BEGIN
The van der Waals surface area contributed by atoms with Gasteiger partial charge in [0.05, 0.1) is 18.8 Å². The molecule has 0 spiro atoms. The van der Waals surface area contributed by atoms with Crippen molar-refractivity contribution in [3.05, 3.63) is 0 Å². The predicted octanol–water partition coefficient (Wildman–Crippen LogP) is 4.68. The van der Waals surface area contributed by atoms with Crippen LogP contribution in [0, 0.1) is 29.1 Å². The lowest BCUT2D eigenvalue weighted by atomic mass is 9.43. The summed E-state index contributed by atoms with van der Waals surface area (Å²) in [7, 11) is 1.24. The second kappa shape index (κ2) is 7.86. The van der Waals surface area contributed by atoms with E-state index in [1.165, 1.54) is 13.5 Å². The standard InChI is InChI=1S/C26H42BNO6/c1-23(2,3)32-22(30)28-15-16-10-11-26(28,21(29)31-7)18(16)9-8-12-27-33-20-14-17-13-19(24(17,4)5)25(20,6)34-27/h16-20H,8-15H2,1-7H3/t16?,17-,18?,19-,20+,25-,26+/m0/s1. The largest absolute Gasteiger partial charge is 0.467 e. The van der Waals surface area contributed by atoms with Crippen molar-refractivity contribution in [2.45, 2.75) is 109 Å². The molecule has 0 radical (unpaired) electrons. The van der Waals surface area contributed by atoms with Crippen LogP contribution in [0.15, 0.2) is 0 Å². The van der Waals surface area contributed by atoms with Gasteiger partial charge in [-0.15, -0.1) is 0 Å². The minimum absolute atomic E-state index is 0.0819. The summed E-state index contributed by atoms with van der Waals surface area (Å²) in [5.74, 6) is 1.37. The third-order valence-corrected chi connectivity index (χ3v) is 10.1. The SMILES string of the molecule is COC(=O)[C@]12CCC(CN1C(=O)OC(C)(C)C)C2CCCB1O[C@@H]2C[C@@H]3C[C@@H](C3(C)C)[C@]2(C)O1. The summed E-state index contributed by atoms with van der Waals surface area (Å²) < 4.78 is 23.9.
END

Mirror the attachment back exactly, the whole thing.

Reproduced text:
The van der Waals surface area contributed by atoms with Gasteiger partial charge in [0.05, 0.1) is 18.8 Å². The molecule has 0 spiro atoms. The van der Waals surface area contributed by atoms with Crippen molar-refractivity contribution in [3.05, 3.63) is 0 Å². The predicted octanol–water partition coefficient (Wildman–Crippen LogP) is 4.68. The van der Waals surface area contributed by atoms with Crippen LogP contribution in [0, 0.1) is 29.1 Å². The lowest BCUT2D eigenvalue weighted by atomic mass is 9.43. The summed E-state index contributed by atoms with van der Waals surface area (Å²) in [7, 11) is 1.24. The second kappa shape index (κ2) is 7.86. The van der Waals surface area contributed by atoms with E-state index in [1.165, 1.54) is 13.5 Å². The standard InChI is InChI=1S/C26H42BNO6/c1-23(2,3)32-22(30)28-15-16-10-11-26(28,21(29)31-7)18(16)9-8-12-27-33-20-14-17-13-19(24(17,4)5)25(20,6)34-27/h16-20H,8-15H2,1-7H3/t16?,17-,18?,19-,20+,25-,26+/m0/s1. The largest absolute Gasteiger partial charge is 0.467 e. The van der Waals surface area contributed by atoms with Crippen molar-refractivity contribution in [2.45, 2.75) is 109 Å². The molecule has 0 radical (unpaired) electrons. The van der Waals surface area contributed by atoms with Crippen LogP contribution in [0.15, 0.2) is 0 Å². The van der Waals surface area contributed by atoms with Gasteiger partial charge in [-0.15, -0.1) is 0 Å². The minimum absolute atomic E-state index is 0.0819. The summed E-state index contributed by atoms with van der Waals surface area (Å²) in [5.74, 6) is 1.37. The third-order valence-corrected chi connectivity index (χ3v) is 10.1. The SMILES string of the molecule is COC(=O)[C@]12CCC(CN1C(=O)OC(C)(C)C)C2CCCB1O[C@@H]2C[C@@H]3C[C@@H](C3(C)C)[C@]2(C)O1. The summed E-state index contributed by atoms with van der Waals surface area (Å²) < 4.78 is 23.9.